We attended Planetfest in Pasadena yesterday. It’s still going on now, a two-day event by the Planetary Society timed to match tonight’s landing of NASA’s Curiosity space probe on Mars.

Inflatable mockup of the Curiosity Mars rover.

I wasn’t really sure what to expect, but it was basically a bunch of space enthusiasts and people in the industry. SpaceX has a mock-up of their crew capsule, and other sponsors had exhibits with things like space plane mock-ups or geological drills. There was a life-size inflatable model of the Curiosity rover. There was a single track of programming with speakers on topics from the actual science of Martian exploration to the question of just why we explore space in the first place. Katie caught the Sally Ride tribute while I walked J around the exhibits, and we both watched Bill Nye’s talk about “Our Place in Space,” which he finished up with a fun science demonstration featuring liquid nitrogen marshmallows, gas toruses, a candle, and Robert Picardo.

SpaceX crew capsule mock-up.

The exhibits for “kids of all ages” turned out to be for kids from 4 on up. J wasn’t really interested in the Martian soil uplift demo, or the dirty snowball CO2 comet demo, but he liked watching the Xbox Mars Lander game, and he was fascinated by the robot that picked up and tossed basketballs. He had fun hanging out with grandma and grandpa, at least, and playing with a magnetic meteorite. (The tiny fragment of verified Martian meteorite was carefully mounted on a slab with plastic wrap to protect it from skin oils, but they had a couple of non-valuable rocks that you could pick up and hold.)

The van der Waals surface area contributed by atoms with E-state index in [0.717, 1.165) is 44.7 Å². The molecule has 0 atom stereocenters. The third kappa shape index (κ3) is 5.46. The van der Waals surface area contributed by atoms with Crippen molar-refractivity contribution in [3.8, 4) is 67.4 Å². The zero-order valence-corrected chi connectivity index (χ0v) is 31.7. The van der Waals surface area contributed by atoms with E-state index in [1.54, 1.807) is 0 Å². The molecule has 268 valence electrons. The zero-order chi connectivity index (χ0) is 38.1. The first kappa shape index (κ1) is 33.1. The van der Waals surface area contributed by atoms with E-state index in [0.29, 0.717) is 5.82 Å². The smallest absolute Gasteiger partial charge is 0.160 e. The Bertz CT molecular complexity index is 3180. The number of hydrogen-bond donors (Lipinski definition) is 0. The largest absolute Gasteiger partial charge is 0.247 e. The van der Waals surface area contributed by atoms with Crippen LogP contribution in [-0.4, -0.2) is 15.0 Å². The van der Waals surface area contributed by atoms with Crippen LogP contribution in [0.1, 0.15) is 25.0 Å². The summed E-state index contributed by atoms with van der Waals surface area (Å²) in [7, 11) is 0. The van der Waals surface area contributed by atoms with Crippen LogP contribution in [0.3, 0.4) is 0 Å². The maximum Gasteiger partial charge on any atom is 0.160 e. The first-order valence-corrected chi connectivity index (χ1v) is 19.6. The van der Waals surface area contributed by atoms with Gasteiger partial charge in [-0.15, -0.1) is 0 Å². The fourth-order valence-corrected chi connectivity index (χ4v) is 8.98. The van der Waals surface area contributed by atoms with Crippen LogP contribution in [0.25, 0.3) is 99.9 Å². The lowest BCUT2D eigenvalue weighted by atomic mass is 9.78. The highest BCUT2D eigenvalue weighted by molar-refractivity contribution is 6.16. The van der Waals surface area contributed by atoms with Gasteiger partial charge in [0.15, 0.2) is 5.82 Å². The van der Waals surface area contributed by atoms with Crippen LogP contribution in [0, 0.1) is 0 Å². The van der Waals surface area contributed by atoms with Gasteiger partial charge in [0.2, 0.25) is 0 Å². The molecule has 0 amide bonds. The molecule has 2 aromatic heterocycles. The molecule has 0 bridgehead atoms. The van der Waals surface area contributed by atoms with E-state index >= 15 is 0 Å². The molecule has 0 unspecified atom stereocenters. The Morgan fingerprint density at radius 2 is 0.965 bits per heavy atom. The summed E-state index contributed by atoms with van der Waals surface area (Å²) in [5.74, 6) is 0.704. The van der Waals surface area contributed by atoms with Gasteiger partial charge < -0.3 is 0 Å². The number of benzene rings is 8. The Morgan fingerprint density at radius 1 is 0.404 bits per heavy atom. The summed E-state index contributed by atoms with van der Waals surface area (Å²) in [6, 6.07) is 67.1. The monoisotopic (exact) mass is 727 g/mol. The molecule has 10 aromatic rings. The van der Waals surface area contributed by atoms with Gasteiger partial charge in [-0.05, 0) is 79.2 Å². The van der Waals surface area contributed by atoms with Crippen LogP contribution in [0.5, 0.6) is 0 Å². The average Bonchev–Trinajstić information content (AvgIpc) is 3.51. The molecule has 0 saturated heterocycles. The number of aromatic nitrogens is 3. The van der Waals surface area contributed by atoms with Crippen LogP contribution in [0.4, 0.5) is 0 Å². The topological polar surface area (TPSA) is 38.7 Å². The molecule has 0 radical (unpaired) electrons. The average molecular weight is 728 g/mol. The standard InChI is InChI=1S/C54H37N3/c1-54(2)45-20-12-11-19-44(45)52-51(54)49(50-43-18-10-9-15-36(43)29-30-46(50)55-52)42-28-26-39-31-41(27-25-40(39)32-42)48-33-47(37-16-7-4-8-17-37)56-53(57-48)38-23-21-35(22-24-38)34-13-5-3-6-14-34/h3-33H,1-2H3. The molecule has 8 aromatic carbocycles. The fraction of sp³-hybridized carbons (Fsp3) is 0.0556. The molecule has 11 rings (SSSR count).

A robot that plays basketball.

A family friend invited us to the after party at the mall across the street. It was divided into two main areas: the sci-fi-themed dance floor out on the plaza, and a set of tables on the terrace above for the sit-and-talk crowd, where the main event was a participatory art project: A group had set up one blank postcard for each day of Curiosity’s journey from Earth to Mars, and was asking attendees to draw what they imagined the probe would write home about.

Planetfest party at Paseo Colorado in Pasadena

Small view of the space shuttle against a blue sky.

When I was twelve, I went with my mom, brother and a family friend to see the Space Shuttle land at Edwards Air Force Base. It was the first mission after the Challenger disaster, and the orbiter was Discovery.

I took a roll of slides using a manual SLR camera and (for the landing itself) a telephoto lens. With the last shuttle mission ending tomorrow, I decided to track down the slides and scan them. Continue reading

Space Shuttle Atlantis has landed safely. *whew!* I’m getting more nervous about shuttle missions lately. In part, it’s the greater focus on all the things that could go wrong. In part, it’s the realization that you know, the shuttle fleet really is aging.

But mostly, I think it’s the fear that, given reactions to the Columbia disaster, our nation may be only one disaster away from writing off space—or at least humans in space—entirely.

Speaking of Atlantis, the Bad Astronomy posted a fantastic photo by Thierry Legault of the shuttle and the International Space Station passing in front of the sun!